For example, let’s say you’ve created a blog post titled “How To Make A Delicious Homemade Pizza.” Even if this is not the only post on your site with this title (or the only post in this category), it’s crucial that visitors can find it easily so they can read it and learn how to make pizza at home. But how will they know which post they should be reading? They’ll probably type “pizza” into Google and see all the search query results. If this happens, many people will end up clicking on links for other articles instead of clicking through to your original piece — which defeats the purpose of having multiple articles in this category!
It’s essential to have a permalink because:
The relationship between permalinks, slugs, and SEO is an interesting one. Permalinks are technically part of SEO, but they’re usually considered separate from it. They’re often confused with “slug” or “canonical URL.”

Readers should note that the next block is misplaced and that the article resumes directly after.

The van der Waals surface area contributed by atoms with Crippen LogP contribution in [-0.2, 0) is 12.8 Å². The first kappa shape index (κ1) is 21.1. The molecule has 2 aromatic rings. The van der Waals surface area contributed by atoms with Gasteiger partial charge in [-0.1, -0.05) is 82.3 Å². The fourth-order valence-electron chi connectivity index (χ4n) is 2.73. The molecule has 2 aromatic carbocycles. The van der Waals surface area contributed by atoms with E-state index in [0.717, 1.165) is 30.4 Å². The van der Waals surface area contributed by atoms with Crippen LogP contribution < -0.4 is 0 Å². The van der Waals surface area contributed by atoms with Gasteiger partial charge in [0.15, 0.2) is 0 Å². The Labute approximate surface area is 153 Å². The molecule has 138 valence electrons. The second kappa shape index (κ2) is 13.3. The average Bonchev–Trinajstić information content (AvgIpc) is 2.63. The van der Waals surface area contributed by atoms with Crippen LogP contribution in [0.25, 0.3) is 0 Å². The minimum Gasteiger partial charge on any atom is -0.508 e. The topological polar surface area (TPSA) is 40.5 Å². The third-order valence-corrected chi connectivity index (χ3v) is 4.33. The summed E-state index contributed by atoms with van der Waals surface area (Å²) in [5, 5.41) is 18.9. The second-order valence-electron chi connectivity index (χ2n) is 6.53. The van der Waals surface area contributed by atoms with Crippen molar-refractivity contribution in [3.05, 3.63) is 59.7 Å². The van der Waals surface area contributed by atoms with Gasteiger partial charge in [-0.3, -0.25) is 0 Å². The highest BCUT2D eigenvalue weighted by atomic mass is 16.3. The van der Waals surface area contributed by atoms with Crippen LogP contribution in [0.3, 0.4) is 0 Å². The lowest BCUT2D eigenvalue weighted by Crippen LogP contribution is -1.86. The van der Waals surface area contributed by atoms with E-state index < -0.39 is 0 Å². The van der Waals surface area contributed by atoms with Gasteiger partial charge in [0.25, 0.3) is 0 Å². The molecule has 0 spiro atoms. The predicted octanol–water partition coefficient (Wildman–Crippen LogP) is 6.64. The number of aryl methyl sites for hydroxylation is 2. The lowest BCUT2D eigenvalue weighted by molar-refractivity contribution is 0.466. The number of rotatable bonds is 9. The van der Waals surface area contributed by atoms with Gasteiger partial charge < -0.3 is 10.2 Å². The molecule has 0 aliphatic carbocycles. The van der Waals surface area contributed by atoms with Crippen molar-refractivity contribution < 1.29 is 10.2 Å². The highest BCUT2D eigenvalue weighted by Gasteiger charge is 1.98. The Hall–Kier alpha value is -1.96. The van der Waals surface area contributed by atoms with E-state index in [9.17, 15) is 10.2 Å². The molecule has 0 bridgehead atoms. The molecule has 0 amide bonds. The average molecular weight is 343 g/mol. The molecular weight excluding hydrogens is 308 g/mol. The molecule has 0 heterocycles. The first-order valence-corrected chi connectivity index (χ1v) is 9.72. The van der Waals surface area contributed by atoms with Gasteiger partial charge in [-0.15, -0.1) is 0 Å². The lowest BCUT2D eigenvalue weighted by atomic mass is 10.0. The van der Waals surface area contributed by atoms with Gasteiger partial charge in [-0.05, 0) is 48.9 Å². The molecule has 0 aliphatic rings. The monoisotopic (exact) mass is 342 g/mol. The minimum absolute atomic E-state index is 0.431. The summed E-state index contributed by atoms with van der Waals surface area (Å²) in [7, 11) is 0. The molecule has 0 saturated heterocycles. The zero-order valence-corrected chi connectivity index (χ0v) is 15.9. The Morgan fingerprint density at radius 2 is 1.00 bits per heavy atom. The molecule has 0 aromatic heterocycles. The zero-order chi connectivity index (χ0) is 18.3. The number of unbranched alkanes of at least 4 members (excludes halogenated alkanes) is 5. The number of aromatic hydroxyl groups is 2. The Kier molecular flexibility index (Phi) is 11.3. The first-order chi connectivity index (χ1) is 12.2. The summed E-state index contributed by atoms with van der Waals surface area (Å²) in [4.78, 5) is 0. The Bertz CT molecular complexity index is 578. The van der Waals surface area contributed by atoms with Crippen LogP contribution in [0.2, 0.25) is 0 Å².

How do you know when you should use each? Let’s take a look at what these terms mean and how they relate to each other:
Permalink: A permalink is typically the URL for a page on your site. Visitors who click on that link will be taken to the page inside your site’s domain name. For example, if I have a post titled “How to Write Good SEO Content,” I could have a permalink of http://www.example.com/how-to-write-good-seo-content/.
Slug: A slug is a keyword-based anchor structure that has been designed to help search engines crawl and index the content of a website. It’s like an index entry for a website that provides information about its content.